Mercury in seafood: Where does it come from? | Grist

“People don’t ever seem to know where the mercury comes from,” says Celia Chen, one of an impressive array of 70 mercury and marine scientists from universities across the country, including Dartmouth, Harvard, and Syracuse, who spent two years assembling the report.

“Most of the fish that people in the U.S. eat are from the open ocean. And most of the mercury that goes into the open ocean is from atmospheric emissions, which comes from fossil fuel burning,” says Chen, a food chain biologist from Dartmouth. Coal-fired power plants are the biggest source, globally. Of course, coastal areas are a different story; much of the seafood eaten in places like the Gulf of Maine, the Gulf of Mexico, and the San Francisco Bay come from other industrial sources (think old mining operations).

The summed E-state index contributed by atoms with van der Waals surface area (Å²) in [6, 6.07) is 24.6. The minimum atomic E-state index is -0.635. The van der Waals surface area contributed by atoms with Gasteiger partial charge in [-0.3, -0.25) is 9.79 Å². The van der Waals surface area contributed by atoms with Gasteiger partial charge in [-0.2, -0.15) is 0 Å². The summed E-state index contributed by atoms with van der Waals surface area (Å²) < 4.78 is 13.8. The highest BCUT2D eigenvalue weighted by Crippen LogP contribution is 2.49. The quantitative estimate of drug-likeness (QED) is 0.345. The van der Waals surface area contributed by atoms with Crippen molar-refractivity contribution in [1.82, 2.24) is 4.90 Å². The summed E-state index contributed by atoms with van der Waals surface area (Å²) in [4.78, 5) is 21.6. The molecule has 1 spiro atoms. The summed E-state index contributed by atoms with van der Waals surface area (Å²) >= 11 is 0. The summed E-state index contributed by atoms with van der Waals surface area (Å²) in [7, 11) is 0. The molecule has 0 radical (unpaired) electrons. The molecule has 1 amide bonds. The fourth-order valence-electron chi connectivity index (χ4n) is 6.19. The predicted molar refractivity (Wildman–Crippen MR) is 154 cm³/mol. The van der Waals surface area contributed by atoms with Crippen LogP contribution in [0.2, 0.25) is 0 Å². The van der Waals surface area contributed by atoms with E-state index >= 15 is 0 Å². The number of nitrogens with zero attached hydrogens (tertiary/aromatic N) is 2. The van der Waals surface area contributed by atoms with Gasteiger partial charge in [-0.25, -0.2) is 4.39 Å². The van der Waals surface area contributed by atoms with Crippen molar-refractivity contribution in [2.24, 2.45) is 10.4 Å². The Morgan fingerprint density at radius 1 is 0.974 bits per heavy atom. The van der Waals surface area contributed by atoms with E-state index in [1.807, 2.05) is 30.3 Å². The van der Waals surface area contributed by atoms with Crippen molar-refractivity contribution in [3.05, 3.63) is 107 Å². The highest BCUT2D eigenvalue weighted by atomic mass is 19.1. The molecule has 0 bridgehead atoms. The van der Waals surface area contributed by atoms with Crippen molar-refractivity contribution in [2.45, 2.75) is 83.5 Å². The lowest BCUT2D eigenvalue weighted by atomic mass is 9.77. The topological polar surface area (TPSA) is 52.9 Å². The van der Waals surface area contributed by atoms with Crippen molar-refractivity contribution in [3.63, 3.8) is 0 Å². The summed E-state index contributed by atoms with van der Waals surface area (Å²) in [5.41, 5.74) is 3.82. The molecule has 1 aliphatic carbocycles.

via Mercury in seafood: Where does it come from? | Grist.

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